Brazilian Football » The beautiful gain: what can Brazilian football tell us about the effect of non-compete clauses on wages?


With the 1998 Pele Law eliminating transfer fees for players whose contracts have expired, Brazilian football provides an ideal environment to test the impact of non-competition agreements on wages. This analysis reveals that older players benefit the most, while the wages of younger players have declined, which has broader implications for policies regarding the use of non-competitors among low- and high-income employees. Bernardo GuimarãesAnd the Joao Paulo PessoaAnd the And the Vladimir Punchik (All São Paulo School of Economics – FGV).

Non-competitive agreements, which temporarily prevent employees from entering into competition with their current employer once they leave, make it impossible—or at least very expensive—for many employees to accept job offers in similar fields, companies, or markets. It is estimated that 18% of all American workers are currently bound by noncompetitive agreements. This figure rises to 39% for professional degree holders and to 46% for those earning more than $150,000 annually.

A pen hovering over a necklace written on his head, not a competitor
“An estimated 39% of professional degree holders in the United States are currently bound by non-competitive agreements” (William Potter/

This massive proliferation has recently seen non-competitive agreements become an important political issue. Towards the end of 2020, for example, the UK government launched a public consultation on Possible ban on non-competing items.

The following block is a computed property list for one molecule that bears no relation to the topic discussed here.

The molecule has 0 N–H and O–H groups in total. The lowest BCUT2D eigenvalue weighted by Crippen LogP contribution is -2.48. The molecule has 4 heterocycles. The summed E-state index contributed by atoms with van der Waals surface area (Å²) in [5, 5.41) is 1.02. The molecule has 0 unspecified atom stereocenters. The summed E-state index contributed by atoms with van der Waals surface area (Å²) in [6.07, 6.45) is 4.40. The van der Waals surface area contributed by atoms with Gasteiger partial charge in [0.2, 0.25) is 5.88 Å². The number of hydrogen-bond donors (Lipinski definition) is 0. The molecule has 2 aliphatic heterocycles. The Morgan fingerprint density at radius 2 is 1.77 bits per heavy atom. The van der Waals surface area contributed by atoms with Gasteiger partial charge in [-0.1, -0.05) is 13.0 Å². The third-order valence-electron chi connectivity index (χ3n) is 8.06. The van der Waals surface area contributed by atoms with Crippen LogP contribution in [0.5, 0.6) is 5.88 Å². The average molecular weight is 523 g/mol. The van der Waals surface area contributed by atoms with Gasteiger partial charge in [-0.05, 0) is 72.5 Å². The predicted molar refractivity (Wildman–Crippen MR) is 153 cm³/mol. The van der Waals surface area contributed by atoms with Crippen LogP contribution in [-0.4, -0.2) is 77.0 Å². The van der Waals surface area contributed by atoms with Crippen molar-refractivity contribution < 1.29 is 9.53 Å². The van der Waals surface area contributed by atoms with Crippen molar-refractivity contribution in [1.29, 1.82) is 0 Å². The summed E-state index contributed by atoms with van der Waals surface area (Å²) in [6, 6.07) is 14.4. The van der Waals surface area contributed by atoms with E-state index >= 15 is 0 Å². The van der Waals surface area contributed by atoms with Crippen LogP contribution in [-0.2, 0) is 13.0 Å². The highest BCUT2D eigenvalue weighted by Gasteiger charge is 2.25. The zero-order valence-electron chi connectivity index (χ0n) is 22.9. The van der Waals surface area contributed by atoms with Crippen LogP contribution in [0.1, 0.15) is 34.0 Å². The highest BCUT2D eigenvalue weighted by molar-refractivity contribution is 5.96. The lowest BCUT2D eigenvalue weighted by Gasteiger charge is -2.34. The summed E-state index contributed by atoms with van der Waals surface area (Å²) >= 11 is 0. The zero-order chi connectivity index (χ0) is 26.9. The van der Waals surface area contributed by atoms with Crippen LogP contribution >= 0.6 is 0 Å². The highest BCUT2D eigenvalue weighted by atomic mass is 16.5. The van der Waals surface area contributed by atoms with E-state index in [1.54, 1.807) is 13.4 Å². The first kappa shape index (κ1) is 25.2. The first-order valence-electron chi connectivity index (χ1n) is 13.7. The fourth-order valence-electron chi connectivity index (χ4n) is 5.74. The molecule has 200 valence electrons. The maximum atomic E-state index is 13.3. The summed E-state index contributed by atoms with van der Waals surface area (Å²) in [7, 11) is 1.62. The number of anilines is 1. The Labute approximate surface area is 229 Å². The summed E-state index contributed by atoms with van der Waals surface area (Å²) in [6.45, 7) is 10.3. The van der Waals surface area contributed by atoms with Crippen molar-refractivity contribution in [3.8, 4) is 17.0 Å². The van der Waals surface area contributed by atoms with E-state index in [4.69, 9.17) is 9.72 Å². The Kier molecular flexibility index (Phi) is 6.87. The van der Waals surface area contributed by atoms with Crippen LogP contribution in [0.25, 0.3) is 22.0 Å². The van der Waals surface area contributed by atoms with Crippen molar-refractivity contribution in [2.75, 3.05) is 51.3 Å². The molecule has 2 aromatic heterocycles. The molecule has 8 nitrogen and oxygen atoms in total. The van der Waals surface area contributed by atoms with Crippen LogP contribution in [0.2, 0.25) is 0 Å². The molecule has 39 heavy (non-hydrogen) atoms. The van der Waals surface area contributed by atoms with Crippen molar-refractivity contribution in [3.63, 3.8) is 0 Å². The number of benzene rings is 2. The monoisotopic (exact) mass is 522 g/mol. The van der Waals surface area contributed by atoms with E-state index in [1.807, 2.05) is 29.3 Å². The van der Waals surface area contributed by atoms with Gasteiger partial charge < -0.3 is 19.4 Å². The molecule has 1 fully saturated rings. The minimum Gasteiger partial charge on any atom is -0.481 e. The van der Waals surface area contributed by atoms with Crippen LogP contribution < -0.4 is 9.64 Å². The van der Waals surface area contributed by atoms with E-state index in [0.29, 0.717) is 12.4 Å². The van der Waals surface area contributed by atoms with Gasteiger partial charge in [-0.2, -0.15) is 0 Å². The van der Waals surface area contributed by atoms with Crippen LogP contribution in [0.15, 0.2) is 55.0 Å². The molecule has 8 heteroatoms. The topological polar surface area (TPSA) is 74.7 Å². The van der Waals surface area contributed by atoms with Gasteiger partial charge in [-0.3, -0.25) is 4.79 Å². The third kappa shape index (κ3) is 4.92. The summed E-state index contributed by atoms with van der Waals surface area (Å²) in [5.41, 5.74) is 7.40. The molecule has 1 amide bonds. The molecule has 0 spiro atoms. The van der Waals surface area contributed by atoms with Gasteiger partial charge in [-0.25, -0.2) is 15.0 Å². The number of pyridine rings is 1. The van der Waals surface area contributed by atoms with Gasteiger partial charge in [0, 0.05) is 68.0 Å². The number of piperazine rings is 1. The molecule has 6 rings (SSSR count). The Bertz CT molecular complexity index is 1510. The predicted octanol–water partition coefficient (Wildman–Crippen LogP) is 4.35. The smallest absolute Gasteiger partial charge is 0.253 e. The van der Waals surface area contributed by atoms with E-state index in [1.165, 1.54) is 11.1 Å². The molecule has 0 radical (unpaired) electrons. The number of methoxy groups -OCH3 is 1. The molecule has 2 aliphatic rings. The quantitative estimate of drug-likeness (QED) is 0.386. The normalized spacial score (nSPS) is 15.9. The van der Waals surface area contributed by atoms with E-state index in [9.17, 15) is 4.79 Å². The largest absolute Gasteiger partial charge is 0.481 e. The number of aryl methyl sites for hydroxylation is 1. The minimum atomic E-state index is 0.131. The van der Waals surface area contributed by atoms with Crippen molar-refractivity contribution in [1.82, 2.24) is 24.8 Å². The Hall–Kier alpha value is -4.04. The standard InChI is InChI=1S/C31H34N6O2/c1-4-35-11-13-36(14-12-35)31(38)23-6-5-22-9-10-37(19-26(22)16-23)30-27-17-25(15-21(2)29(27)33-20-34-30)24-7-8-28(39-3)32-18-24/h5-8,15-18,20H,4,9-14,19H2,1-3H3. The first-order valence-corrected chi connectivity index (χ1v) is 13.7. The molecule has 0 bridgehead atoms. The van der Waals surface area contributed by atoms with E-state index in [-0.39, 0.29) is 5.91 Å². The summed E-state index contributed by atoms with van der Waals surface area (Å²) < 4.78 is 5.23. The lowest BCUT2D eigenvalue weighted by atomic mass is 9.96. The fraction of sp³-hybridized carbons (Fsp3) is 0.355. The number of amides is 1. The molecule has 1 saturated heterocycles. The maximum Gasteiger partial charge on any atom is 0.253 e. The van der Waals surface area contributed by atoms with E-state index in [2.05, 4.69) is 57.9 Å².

The effects of non-competing items are theoretically mixed. On the one hand, they may be useful for strategic reasons, such as protecting trade secrets. On the other hand, it may adversely affect wages. Moreover, by imposing costs on labor mobility, non-competitive agreements can impede effective matching of employers and employees. But how important are these effects? Surprisingly, football may provide a good answer.

How do the reasons for not competing relate to Brazilian and world football?

In general, the job market for football players includes transfer fees. In August 2020, for example, Lionel Messi announced his intention to leave FC Barcelona. But with his contract due to expire in 2021, the rival club had to pay a £630m fine to sign Messi. With no club willing to pay such an astronomical sum, Messi decided to stay for another year and (probably) leave Barcelona for nothing at the end of his contract.

Although now a common feature on the market for professional footballers, moving around freely at the end of the decade wasn’t always an option. Until 1995, clubs in the European Union could claim a transfer fee even after the contract had expired. It was only when he was a Belgian midfielder Jean-Marc Boseman has successfully challenged the legality of this situation through the European Court of Justice That football changed forever.

Rodrigo Caillou holding a Flamengo shirt as it was displayed on the pitch before the match
Pele’s 1998 law banned non-competing clauses in Brazilian football (Rodrigo Caio of Flamengo, by Delmiro Junior /

Meanwhile, the legal arrangements between players and clubs in Brazil remained the same as in Europe before Bosman’s rule. This changed in 1998 with the Pele Law, named after the great Brazilian player and then Sports Minister who pioneered in light of the no-competition ban campaign. After the new law goes into effect, teams can still include clauses demanding player transfer fees, but only for the duration of their contracts.

How do non-competing agreements affect labor markets?

in Recent Discussion PaperIn Brazil, we explore this policy change to examine how non-competitive agreements affect wages and efficiency in the labor market. Brazilian football provides a particularly apt context for studying how non-competitive agreements affect wages and efficiency for several main reasons. First, because the end of the non-competing clauses was an external change in policy. And secondly, because the new law had an important impact on the labor market for first-class professional footballers, but almost no effect on the economy as a whole. With so few career transitions between football and other professions, labor market policies and economic shocks affecting other sectors are not a major concern.